Six Rivers Land Conservancy is working to protect southeastern Michigan's natural land and resources -- and they want you to know about it.
That's a challenge, says Six Rivers Executive Director Chris Bunch, who characterizes the organization as a well-kept secret. But he's working to change that status. A trio of conservation wins at the end of 2016 are helping to increase the conservancy's profile, which is headquartered in Rochester but focuses on the whole region.
"The bottom line is that we know there are some fabulous natural resources here in southeastern Michigan. But people don't think about them enough. Most people think that nature starts 'Up North'," says Bunch. "There's great stuff down here worth protecting."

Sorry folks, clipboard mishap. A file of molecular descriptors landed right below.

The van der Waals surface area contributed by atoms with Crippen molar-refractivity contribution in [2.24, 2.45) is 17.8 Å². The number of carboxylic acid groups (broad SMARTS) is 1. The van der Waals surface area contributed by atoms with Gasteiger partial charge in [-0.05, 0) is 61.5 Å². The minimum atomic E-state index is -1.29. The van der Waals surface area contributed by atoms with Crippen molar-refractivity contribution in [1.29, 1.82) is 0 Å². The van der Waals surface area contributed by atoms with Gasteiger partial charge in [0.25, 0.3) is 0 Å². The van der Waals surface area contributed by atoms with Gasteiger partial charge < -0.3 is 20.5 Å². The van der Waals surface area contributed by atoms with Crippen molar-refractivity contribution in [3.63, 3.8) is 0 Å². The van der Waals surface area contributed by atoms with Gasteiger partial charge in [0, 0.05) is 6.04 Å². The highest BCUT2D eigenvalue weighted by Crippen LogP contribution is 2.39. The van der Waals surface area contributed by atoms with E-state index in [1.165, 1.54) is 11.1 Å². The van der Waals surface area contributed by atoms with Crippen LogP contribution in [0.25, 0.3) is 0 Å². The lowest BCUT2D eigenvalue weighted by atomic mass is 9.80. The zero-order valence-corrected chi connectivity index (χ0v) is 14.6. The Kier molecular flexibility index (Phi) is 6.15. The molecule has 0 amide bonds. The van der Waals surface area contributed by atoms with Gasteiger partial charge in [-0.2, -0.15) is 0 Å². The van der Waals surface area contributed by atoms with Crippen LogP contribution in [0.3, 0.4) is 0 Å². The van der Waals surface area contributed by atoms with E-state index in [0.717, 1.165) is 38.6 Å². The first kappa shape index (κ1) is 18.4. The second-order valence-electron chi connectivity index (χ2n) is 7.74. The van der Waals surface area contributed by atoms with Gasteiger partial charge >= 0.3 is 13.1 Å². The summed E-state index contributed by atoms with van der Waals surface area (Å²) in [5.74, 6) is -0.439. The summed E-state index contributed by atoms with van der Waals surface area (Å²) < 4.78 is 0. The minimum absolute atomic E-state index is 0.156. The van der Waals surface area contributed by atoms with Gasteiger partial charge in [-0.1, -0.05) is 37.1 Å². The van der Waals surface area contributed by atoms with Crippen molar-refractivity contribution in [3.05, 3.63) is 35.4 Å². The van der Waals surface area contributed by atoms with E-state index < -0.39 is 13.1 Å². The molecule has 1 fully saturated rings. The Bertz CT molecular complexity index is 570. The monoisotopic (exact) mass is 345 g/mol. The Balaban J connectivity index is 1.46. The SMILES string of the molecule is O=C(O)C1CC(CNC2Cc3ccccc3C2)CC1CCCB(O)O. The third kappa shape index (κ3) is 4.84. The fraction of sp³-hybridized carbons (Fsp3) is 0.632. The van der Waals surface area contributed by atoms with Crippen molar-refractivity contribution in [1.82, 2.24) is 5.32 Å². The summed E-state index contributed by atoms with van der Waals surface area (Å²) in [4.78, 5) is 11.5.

The conservancy, which makes it its mission to preserve land in its natural state for conservation and recreational purposes, ended the year with three big conservation wins for southeastern Michigan. In 2016, Six Rivers:
- purchased frontage on the Pine River and sold it to St. Clair County Parks, which then added it to increase the size of Goodells Park;
- purchased frontage on the Belle River and sold it to St. Clair County Parks, which will then build a park with a kayak launch in Casco Township;
- secured a conservation easement for a piece of land in Bloomfield Township, which will protect a pond and vernal pools from any future development.
The organization also celebrated received funds from Community Foundation of Southeast Michigan and a partnership in a $1.8 million Federal RCPP award to protect water quality.
Because of the nature of acquiring land, it's a lot of hard work that the public doesn't get to see until the work is already over, according to Bunch. He likens the business of securing land for conservation purposes to any other real estate deal; you don't announce a deal until a deal is done. But instead of development for profit's sake, it's procurement for protection.
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